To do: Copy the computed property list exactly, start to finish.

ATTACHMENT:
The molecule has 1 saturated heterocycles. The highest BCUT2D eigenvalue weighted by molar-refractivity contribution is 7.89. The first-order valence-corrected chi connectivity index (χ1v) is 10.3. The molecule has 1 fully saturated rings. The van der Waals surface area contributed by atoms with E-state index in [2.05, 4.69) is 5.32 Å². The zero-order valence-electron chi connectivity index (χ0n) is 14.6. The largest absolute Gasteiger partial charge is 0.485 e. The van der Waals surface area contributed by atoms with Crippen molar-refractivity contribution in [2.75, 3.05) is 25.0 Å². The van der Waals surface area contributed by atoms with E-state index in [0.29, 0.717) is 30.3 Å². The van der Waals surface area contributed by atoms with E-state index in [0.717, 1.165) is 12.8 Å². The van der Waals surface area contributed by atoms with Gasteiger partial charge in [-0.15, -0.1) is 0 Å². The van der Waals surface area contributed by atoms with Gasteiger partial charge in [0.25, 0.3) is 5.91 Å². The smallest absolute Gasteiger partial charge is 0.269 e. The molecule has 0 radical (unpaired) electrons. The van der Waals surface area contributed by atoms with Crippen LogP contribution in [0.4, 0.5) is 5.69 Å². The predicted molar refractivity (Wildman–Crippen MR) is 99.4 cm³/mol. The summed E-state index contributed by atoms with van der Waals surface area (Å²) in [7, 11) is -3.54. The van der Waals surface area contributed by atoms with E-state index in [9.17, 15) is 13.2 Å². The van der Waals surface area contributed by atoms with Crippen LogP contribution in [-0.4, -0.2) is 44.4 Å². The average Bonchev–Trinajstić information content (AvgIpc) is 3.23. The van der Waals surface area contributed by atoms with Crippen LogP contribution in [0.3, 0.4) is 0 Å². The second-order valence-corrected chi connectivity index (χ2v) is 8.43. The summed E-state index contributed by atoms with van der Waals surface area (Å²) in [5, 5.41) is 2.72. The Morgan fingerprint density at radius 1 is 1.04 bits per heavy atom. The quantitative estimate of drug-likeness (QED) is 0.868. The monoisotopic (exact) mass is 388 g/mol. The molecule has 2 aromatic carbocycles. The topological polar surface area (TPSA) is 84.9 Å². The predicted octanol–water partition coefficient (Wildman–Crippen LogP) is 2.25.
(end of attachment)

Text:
The molecule has 1 saturated heterocycles. The highest BCUT2D eigenvalue weighted by molar-refractivity contribution is 7.89. The first-order valence-corrected chi connectivity index (χ1v) is 10.3. The molecule has 1 fully saturated rings. The van der Waals surface area contributed by atoms with E-state index in [2.05, 4.69) is 5.32 Å². The zero-order valence-electron chi connectivity index (χ0n) is 14.6. The largest absolute Gasteiger partial charge is 0.485 e. The van der Waals surface area contributed by atoms with Crippen molar-refractivity contribution in [2.75, 3.05) is 25.0 Å². The van der Waals surface area contributed by atoms with E-state index in [0.29, 0.717) is 30.3 Å². The van der Waals surface area contributed by atoms with E-state index in [0.717, 1.165) is 12.8 Å². The van der Waals surface area contributed by atoms with Gasteiger partial charge in [-0.15, -0.1) is 0 Å². The van der Waals surface area contributed by atoms with Gasteiger partial charge in [0.25, 0.3) is 5.91 Å². The smallest absolute Gasteiger partial charge is 0.269 e. The molecule has 0 radical (unpaired) electrons. The van der Waals surface area contributed by atoms with Crippen LogP contribution in [0.4, 0.5) is 5.69 Å². The predicted molar refractivity (Wildman–Crippen MR) is 99.4 cm³/mol. The summed E-state index contributed by atoms with van der Waals surface area (Å²) in [7, 11) is -3.54. The van der Waals surface area contributed by atoms with E-state index in [9.17, 15) is 13.2 Å². The van der Waals surface area contributed by atoms with Crippen LogP contribution in [-0.4, -0.2) is 44.4 Å². The average Bonchev–Trinajstić information content (AvgIpc) is 3.23. The van der Waals surface area contributed by atoms with Crippen LogP contribution in [0.3, 0.4) is 0 Å². The second-order valence-corrected chi connectivity index (χ2v) is 8.43. The summed E-state index contributed by atoms with van der Waals surface area (Å²) in [5, 5.41) is 2.72. The Morgan fingerprint density at radius 1 is 1.04 bits per heavy atom. The quantitative estimate of drug-likeness (QED) is 0.868. The monoisotopic (exact) mass is 388 g/mol. The molecule has 2 aromatic carbocycles. The topological polar surface area (TPSA) is 84.9 Å². The predicted octanol–water partition coefficient (Wildman–Crippen LogP) is 2.25.